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Sports Illustrated will announce its choice for Sportsman of the Year on Dec. 4. Below are some personal choices for that honor by SI writers.
11/13/2006 12:27:00 PM

My Sportsmen: Roy & Gretchen Jackson, Michael Matz

Oakland Arena
Barbaro's Kentucky Derby victory team (from left): jockey Edgar Prado, Gretchen Jackson, Michael Matz, Roy Jackson.
Bill Frakes/SI

By Frank Deford

Sportsman of the Year 2006 in the world we live in? No dispute. Easy as pie.

Roger Federer.

Not only did he have by far the best year of any athlete playing on the face of the earth in 2006, but he is adored by all those he beats as gracious, fair, kind, generous, and, yes, sportsmanlike. So, that settles that.

Oh wait.

Yeah, sorry, I forgot. We're 'Mercans. We don't count athletes who don't come from here'bouts. Quick, there must be a linebacker or some Texas hold 'em poker player we can dredge up to name instead of Federer, thereby to salvage the honor of the neighborhood.

And luckily there is someone just right with the right address -- actually, three people who are bound up in a common enterprise, who so utterly represent all the values of sportsmanship, even as it flows into the well of humanity.

The Americans I nominate for Sportsman and Sportswoman of the year are Roy and Gretchen Jackson, and Michael Matz. The Jacksons own a 3-year-old thoroughbred named Barbaro. They put Barbaro in the care of Matz. Racing folk were appalled at how Matz trained Barbaro. Did everything wrong, did Matz. Raced his colt on the turf. Didn't race him enough. What kind of training is that for the Kentucky Derby?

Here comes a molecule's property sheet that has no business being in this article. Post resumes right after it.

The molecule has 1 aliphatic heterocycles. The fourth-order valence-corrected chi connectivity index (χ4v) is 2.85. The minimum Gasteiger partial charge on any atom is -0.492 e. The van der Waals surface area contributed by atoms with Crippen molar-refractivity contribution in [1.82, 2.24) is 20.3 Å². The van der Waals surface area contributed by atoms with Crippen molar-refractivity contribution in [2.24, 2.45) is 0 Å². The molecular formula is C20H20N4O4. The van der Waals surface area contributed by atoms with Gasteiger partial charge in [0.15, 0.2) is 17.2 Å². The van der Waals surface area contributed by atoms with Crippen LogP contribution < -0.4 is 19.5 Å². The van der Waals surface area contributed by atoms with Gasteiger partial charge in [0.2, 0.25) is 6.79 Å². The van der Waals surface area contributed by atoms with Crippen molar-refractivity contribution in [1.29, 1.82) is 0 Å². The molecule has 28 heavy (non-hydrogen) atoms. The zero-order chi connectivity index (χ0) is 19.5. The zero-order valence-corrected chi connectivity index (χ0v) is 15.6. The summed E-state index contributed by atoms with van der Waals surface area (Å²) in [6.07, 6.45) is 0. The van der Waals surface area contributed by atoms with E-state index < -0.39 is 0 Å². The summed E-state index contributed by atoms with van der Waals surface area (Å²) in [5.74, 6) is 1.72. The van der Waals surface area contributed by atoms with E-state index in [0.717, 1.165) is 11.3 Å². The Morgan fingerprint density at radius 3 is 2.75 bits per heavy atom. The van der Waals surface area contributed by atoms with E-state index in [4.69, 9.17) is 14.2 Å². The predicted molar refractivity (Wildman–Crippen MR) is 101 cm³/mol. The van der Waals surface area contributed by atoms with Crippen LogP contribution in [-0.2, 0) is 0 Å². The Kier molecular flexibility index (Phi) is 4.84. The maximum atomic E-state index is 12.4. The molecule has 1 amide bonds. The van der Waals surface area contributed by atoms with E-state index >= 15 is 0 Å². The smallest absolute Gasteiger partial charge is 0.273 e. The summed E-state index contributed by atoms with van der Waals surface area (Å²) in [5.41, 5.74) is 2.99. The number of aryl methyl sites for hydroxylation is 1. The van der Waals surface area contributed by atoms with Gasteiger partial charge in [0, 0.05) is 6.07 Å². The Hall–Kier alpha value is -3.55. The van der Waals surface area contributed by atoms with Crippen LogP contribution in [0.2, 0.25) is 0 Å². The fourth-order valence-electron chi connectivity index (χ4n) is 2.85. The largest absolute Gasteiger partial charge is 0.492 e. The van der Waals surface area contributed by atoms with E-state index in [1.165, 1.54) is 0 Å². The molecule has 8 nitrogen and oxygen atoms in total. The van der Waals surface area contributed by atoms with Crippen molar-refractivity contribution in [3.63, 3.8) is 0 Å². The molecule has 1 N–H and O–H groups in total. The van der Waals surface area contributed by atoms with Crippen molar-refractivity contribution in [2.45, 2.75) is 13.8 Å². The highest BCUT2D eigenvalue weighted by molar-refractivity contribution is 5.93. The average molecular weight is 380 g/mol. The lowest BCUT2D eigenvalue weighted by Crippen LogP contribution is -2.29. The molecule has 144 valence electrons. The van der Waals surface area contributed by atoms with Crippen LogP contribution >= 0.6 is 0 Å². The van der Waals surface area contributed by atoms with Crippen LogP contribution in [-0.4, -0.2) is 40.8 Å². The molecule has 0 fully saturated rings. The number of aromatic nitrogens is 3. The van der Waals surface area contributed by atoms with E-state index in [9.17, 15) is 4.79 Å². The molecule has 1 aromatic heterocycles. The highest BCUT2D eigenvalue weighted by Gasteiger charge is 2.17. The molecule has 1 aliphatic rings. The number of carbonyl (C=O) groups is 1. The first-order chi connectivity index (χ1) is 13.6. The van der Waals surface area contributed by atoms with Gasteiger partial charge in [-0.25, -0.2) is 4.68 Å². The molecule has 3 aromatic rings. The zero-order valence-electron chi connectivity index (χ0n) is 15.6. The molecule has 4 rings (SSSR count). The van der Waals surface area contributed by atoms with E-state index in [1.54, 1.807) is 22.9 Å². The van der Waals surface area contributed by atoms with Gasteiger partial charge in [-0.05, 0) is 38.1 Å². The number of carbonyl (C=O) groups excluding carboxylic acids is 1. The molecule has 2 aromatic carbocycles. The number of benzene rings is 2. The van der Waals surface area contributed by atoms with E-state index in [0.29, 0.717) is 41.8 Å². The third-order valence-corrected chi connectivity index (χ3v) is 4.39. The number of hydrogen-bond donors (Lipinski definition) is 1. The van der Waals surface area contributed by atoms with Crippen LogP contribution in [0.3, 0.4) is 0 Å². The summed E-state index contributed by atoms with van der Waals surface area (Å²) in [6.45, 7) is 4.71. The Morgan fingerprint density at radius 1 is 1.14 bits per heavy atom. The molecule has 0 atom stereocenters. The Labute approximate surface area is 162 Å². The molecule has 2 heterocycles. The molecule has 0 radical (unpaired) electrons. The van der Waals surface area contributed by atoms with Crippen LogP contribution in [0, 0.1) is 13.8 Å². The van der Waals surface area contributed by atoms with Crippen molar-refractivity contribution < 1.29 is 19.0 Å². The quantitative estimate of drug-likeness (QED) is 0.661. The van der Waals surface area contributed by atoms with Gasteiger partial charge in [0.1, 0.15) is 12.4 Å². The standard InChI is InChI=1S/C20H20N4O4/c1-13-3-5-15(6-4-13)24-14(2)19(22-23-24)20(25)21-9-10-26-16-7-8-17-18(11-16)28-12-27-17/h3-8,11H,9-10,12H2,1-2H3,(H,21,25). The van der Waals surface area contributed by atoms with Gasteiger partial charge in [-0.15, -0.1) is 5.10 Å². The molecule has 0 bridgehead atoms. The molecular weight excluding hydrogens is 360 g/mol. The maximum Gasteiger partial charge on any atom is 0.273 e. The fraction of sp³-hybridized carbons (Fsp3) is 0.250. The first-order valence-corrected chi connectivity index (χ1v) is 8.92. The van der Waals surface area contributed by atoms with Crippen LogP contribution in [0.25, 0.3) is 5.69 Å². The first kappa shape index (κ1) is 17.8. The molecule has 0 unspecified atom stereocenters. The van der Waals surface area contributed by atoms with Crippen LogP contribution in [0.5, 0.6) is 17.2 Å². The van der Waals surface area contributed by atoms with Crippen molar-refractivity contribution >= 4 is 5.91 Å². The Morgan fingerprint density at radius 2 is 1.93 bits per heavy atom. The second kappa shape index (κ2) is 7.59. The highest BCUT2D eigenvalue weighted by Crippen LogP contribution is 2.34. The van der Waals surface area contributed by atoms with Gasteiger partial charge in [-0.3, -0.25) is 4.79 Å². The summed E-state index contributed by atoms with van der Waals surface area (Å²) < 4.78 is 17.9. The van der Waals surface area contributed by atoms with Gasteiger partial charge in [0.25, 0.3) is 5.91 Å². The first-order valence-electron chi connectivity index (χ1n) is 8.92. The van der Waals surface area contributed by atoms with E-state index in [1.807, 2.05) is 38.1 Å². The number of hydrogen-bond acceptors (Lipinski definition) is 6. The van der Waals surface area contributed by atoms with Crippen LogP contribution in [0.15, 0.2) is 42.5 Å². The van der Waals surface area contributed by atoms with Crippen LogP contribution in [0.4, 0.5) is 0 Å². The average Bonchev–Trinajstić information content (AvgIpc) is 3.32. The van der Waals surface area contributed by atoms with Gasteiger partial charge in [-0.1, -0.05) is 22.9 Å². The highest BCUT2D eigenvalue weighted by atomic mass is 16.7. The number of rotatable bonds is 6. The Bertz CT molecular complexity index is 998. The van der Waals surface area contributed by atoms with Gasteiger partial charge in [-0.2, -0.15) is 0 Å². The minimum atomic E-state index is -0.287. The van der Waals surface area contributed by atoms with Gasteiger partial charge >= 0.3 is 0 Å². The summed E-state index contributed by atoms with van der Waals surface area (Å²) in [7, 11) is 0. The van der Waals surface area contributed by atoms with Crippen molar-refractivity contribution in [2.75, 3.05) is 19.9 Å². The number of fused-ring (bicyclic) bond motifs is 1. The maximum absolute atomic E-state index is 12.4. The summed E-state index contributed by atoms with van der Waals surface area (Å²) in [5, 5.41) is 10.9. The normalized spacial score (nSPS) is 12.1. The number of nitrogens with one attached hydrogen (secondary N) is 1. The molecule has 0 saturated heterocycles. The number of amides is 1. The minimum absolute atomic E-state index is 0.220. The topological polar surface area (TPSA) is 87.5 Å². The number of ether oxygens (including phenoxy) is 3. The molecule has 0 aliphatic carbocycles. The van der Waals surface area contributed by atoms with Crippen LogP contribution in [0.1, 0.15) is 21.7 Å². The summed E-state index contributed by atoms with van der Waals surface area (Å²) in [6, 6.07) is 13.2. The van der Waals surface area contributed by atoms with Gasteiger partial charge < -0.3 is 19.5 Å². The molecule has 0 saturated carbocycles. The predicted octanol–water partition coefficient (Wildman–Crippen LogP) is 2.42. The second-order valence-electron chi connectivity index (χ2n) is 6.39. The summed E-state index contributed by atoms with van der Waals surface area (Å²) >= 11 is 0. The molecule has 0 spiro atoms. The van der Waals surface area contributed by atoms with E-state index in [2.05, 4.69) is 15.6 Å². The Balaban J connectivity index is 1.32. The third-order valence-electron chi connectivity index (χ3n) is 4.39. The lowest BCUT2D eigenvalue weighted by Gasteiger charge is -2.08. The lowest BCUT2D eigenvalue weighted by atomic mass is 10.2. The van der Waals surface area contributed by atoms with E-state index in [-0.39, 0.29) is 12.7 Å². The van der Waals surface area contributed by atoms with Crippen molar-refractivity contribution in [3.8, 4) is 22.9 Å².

The Jacksons never blinked. They trusted their trainer; they knew what the man was made of. Matz was in a plane crash once. He escaped, but he went back into the fiery wreckage and pulled three children to safety. An equestrian before he was a trainer, he was selected to carry the flag for the U.S. Olympic team at the '92 Olympics.

Matz botched Barbaro's training so completely he won the Kentucky Derby by six-and-a-half lengths. The colt was suddenly revealed as potentially a horse for the ages. But then, of course, in his next start, the Preakness, Barbaro horribly fractured his right hind leg.

The obvious thing was to put the poor beast down. No one offered any hope. But, instead, the Jacksons decided to do everything possible to save him. So long as Barbaro did not incur more pain, they would try. Matz comes virtually every day to see him, and yes, miraculously, despite terrible setbacks, Barbaro approaches recovery. He's taller now, weighs more than 1,100 pounds. He can't understand why he has to wear this damn cast, but he's even starting to get a little frisky.

Maybe someday Barbaro can even stand at stud. It would make the Jacksons (and Metz) lots of money. But that isn't why they spent so extravagantly to try and save him. They did that because they felt that this great, gorgeous beast deserved the chance to have live, to eat some sugar and clover and maybe someday even run a little, if only in a green field.

But in saving Barbaro, the Jacksons and their trainer made so many people care -- even people who never paid much never mind to horse racing. They embroidered their sport with goodness and nobility and made us all see that sometimes dreams can come true -- even if it wasn't the dream we first had in mind. Barbaro didn't win the Triple Crown. Because of the people who loved him, he won life.

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